The dry-line method in bast fibre production

← Takaisin
Tekijä Pasila, Antti
Sarja Helsingin yliopisto, maatalous-metsätieteellinen tiedekunta, Väitöskirja
DOI/ISBN-numero 952-10-1726-0
Päivämäärä 2004
Avainsanat bast fibre plants, dry-lined method, harvesting methods, processing methods
Rahoitus MMM, Marjatta ja Eino Kollin säätiö, Maj ja Tor Nessligin säätiö, Salaojituksen Tukisäätiö
Organisaatio Helsingin yliopisto, maatalous-metsätieteellinen tiedekunta, maa- ja kotitalousteknologian laitos
Sivut 57
Kieli englanti
Saatavuus The dry-line method in bast fibre production

This thesis introduces a new harvesting and processing method for bast fibre plants
such as flax fibre, linseed flax (Linum usitatissimum L.) and hemp fibre (Cannabis
sativa L). The new combination of the autumn harvesting of linseeds and the spring
harvesting of fibres is called the dry-line method®. Originally spring harvesting, on
which the dry-line method is based, was introduced for harvesting reed canary grass
(RCG) (Phalaris arundinacea).

Finnish weather conditions are favourable for ideally weathering the plants for the dryline
method of harvesting. Investigations show that Finnish weather conditions cause a
succession of autumn moisture, winter freezing and spring drying of the bast fibre plants.
These beneficial Nordic growing conditions offered by nature can be economically

The existing traditional harvesting and processing methods for bast fibre plants normally
present two major problems: high moisture content in the harvested plants and the
problem of detaching the bast fibres from the stems. These problems joined with the
traditional processing technology used are not responding at the moment to the demands
introduced by new industrial products and uses.

Economically the most important aspects of the new dry-line method are the autumn
harvesting of the linseed from the bast fibre plants and the low moisture content of the
fibre yield in the spring. The autumn conditions are normally dry enough for the harvesting
of mature seeds from the tops of the bast fibre plants. For a farmer this guarantees
their income in the form of the linseed yield.

In Finnish latitudes (60–63°N) harvesting is possible for both fibre and linseed flax.
The advantage of using hemp fibre is based on its photoperiodic properties; hemp fibre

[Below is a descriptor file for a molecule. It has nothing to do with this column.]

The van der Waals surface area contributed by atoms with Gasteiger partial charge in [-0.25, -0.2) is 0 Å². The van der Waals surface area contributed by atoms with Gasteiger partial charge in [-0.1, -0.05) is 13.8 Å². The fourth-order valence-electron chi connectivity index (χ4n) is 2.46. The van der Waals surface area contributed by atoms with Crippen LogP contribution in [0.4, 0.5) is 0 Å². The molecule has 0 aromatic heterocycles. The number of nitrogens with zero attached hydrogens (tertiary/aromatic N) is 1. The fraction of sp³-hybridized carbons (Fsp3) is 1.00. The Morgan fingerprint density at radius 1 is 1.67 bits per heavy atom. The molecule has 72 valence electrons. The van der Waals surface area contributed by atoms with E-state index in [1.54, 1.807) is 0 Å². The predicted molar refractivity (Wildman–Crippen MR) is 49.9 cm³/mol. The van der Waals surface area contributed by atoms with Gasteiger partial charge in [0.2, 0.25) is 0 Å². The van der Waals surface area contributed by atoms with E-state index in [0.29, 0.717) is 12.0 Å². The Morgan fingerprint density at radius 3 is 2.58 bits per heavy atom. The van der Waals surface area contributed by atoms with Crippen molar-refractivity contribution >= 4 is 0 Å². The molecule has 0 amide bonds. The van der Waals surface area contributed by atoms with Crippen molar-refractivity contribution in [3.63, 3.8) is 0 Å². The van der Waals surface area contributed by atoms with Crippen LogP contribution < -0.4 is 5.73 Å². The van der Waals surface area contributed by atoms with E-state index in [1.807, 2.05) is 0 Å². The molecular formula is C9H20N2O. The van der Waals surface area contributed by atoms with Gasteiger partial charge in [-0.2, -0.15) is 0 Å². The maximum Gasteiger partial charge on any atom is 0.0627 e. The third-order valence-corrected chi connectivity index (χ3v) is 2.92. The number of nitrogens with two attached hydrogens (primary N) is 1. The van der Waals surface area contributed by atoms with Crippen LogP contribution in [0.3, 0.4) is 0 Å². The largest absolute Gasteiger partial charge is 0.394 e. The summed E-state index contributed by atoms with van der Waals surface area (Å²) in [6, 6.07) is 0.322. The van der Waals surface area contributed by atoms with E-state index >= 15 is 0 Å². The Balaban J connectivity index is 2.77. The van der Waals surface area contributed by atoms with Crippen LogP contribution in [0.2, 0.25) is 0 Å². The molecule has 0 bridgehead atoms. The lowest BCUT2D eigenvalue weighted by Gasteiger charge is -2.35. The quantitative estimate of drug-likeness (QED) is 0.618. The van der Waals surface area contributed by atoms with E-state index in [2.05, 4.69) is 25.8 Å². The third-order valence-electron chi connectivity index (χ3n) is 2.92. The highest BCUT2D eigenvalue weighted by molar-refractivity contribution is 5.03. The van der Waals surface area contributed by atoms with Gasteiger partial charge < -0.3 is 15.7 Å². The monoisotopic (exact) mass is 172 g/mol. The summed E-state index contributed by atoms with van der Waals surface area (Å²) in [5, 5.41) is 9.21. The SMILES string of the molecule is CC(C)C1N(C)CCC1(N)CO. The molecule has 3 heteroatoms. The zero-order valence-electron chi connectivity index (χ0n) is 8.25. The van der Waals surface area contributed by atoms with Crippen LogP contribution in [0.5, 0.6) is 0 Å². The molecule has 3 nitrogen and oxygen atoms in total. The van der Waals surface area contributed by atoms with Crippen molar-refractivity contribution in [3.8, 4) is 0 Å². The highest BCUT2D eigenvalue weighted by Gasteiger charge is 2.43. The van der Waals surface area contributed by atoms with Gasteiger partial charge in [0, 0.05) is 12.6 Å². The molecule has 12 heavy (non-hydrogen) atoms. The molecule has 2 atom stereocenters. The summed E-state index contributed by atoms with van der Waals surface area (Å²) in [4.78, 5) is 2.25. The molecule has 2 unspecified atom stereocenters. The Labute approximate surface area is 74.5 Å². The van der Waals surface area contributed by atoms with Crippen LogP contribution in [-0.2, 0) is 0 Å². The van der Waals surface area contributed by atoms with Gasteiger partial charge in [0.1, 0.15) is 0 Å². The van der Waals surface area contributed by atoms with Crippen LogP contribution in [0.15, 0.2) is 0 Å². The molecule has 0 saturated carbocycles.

does not produce mature seeds in Finland, instead the photoperiodic properties of hemp
fibre in the long daylight conditions results in a high biomass yield.

In the dry-line method the linseed and hemp stems have been harvested in the spring
after the moist autumn and frosty winter. The relative humidity (RH) of the air is low
during the harvesting period, between March and May. This produces an important
economical advantage, the equilibrium moisture content (EMC) of the harvested material
is low (normally 10% wet basis) the material therefore needs no extra indoor drying.
In autumn harvesting, the drying of the biomass is normally a crucial factor because
the industry desires bast fibre material with moisture content between 10–20%
wet basis. In existing harvesting methods it is not possible to detach the bast fibres
before drying the plants.

The winter freezing process on the bast fibre plants results in the easy detachment of the
bast fibres. It is now possible to produce new industrial raw materials using existing
light farm machinery integrated with simple milling and separation equipment. The
new harvesting method enables the use of these materials in applications such as pulp,
moulded fibre packages, composites and oil adsorption products.

On the microscopic level the structure of the fibre’s surface becomes more open when
harvested in the spring. The autumn moisture and repeated winter freezing opens the
fibre bundles and pore structures of the bast fibre plants. During the springtime the
standing plants are dried under low relative humidity air conditions. This produces
much larger surfaces in the bast fibre plant material when compared to the material that
is harvested and processed using the traditional methods.

Using the dry-line method (as expected) results in a decrease in the traditional textile
fibre quality parameters that is in the fibre bundle strength, while the bast fibres are
highly retted. However the detachment of the bast fibres can be carried out easily. These
properties can be utilized in bast fibre harvesting, processing and manufacturing. The
dry-line method is more economical due to the lower drying costs, easy detachment of
bast fibres and higher bast fibre yields during processing when compared to the traditional
methods of harvesting and processing.

The properties of the autumn and spring-harvested plant materials were compared in
this thesis. Some key investigations into potential new dry-line based product lines such
as: adsorption materials, pulp products, and composites were carried out. The focus of
the research presented in this thesis has been new economical production lines and
products for bast fibre plants.